Repositioning America as an Atlantic and Pacific Nation
- Amy Lee (University of California, Berkeley), Marguerite Nguyen (Wesleyan University), Kelvin Black (Hunter College, CUNY )
“The United States,” says Bruce Cumings, “is the only great power with long Atlantic and Pacific coasts, making it simultaneously an Atlantic and a Pacific nation.” Yet, theorizations of transnational America conventionally focus on one or the other, not both. This seminar explores the challenge of situating America bicoastally as a problem of epistemology that engaging with American literary and philosophical histories can illuminate. We posit alongside Carolyn Porter that what vexes the American subject’s ability to position itself in history and geography is an Emersonian literary tradition of ahistorical and reified consciousness.
This seminar foregrounds literature of the American Pacific and Atlantic to examine and compare key concepts and rubrics governing knowledge production (e.g. diaspora, modernism, revolution, unfree labor, etc.). How have disciplinary organizations of knowledge led to a divergence between transpacific and transatlantic literary studies? How might a conversation between these fields lead to alternative epistemologies and literary paradigms that can further existing critiques of American exceptionalist thought? In addition to revisiting established frameworks that provide fruitful nodes of comparison and discourse between transpacific and transatlantic concerns, we hope to generate discussions on new trajectories for future research.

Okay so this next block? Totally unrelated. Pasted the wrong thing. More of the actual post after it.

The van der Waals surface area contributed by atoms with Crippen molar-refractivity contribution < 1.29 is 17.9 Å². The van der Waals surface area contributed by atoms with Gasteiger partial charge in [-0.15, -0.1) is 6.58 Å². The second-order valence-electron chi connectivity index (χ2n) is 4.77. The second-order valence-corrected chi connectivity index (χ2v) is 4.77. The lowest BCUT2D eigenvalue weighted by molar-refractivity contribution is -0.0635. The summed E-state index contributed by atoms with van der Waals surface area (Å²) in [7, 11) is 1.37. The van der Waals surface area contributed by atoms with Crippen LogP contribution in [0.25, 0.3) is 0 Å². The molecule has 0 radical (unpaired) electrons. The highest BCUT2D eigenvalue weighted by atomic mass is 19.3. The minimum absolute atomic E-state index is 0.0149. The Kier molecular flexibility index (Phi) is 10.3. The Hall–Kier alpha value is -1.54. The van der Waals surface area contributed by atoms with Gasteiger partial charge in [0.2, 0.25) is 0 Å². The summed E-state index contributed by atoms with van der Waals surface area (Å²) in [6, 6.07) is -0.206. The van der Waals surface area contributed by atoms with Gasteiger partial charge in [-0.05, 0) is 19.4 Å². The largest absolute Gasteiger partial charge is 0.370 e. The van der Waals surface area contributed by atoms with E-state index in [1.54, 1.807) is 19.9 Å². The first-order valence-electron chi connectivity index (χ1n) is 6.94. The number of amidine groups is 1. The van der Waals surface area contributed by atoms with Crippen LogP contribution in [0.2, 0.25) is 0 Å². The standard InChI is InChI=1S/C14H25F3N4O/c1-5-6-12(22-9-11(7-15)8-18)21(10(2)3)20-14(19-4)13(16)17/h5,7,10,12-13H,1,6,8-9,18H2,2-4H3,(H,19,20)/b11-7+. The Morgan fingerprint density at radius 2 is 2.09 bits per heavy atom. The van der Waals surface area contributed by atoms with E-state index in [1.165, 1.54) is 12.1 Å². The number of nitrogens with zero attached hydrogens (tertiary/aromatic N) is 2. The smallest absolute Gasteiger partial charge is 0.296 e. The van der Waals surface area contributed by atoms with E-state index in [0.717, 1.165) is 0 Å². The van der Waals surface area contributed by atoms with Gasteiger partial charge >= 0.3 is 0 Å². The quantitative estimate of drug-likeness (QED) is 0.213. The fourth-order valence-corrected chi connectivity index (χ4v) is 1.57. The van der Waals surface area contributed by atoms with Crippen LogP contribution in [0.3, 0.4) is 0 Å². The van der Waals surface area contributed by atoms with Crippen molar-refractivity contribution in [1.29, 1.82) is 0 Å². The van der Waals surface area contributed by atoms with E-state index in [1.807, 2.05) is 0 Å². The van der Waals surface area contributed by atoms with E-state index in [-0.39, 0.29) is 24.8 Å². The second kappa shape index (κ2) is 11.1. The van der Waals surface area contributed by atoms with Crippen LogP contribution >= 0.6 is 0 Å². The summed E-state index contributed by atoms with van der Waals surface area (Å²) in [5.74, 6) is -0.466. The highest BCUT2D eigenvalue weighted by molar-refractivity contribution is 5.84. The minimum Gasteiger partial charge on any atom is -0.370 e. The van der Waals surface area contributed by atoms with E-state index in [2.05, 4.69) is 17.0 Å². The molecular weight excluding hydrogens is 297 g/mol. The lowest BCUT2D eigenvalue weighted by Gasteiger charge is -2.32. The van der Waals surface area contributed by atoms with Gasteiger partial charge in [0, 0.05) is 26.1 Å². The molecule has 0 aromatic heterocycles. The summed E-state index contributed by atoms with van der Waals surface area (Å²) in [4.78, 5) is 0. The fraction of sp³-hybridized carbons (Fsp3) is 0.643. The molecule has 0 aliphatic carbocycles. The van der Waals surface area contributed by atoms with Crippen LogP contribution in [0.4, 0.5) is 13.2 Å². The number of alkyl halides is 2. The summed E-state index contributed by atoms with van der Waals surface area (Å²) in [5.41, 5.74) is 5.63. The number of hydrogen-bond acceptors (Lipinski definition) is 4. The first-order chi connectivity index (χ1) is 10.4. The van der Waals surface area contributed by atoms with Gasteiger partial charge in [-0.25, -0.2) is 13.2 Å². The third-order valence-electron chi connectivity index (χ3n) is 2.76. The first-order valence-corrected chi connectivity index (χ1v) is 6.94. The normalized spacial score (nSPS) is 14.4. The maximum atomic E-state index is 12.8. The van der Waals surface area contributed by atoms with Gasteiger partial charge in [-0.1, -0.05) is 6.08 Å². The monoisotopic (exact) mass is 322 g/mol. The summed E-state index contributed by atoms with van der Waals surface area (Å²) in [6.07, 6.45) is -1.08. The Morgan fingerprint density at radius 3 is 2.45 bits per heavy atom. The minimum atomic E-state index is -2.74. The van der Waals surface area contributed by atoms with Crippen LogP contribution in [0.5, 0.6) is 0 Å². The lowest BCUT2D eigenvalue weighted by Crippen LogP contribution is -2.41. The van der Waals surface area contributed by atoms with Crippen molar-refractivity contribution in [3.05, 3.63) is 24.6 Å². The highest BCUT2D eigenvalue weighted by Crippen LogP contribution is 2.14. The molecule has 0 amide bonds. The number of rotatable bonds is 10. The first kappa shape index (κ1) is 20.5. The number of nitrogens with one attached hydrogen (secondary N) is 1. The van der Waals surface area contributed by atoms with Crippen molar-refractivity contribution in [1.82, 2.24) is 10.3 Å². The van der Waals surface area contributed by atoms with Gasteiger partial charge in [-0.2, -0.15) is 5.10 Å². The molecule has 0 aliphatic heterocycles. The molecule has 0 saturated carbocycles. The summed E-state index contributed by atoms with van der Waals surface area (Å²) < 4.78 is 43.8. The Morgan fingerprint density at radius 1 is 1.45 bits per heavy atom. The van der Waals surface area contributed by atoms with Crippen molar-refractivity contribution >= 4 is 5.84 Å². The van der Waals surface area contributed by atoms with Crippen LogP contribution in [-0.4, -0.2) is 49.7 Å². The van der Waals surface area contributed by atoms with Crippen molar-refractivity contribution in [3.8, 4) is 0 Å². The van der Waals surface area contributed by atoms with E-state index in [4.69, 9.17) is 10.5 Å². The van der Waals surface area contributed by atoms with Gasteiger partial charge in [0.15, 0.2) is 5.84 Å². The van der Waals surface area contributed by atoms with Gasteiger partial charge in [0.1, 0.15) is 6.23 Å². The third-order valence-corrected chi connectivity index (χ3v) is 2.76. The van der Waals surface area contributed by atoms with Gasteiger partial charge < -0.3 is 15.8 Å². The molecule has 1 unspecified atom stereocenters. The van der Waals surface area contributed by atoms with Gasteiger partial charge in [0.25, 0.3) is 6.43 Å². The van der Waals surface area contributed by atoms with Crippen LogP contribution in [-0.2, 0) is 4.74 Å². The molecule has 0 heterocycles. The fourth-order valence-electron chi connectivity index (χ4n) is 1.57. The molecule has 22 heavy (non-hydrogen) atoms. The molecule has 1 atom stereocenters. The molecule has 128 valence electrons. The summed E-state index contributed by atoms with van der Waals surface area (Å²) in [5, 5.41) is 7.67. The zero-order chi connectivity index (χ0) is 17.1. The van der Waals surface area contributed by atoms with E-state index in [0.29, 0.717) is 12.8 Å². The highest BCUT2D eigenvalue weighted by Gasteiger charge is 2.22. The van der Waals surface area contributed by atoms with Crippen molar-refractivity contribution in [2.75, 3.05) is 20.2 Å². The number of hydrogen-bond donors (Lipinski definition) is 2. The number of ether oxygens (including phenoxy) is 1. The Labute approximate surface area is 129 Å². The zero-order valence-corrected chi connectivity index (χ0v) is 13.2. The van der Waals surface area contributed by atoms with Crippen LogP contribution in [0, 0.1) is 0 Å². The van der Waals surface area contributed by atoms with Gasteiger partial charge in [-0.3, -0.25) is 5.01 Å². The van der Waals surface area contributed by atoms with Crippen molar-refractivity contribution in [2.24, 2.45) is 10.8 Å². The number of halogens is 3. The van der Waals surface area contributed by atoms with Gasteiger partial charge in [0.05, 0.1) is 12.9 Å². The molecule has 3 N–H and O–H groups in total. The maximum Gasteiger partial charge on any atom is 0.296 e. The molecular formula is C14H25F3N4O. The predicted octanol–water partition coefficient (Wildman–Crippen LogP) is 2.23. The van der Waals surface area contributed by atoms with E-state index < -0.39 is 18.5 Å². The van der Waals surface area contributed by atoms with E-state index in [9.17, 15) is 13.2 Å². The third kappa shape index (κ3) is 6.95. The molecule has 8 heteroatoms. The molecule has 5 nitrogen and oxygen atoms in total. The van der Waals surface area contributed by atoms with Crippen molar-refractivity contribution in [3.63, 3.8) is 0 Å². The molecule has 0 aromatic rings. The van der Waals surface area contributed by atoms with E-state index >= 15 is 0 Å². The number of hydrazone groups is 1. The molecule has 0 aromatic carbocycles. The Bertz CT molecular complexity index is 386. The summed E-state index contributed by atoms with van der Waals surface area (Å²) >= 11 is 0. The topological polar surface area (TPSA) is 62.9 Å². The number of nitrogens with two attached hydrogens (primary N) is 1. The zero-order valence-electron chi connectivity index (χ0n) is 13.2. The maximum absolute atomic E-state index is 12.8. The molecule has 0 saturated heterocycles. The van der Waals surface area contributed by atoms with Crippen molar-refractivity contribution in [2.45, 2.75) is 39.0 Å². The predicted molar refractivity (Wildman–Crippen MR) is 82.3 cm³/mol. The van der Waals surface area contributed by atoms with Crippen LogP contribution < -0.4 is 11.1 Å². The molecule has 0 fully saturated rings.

Paper topics may include:
- the State and knowledge production
- notions of American and Pacific time
- oceanic, transnational, peripheral spaces
- literary engagements with history
- literary movements
- archives, methodology, and epistemology
- the political stakes of knowledge production
- the circulation of key concepts such as diaspora
- capital and history
SEMINAR KEYWORDS: transatlantic literature, transpacific literature, epistemology, philosophy of thought, knowledge production, diaspora, modernism, slavery, exceptionalism, comparison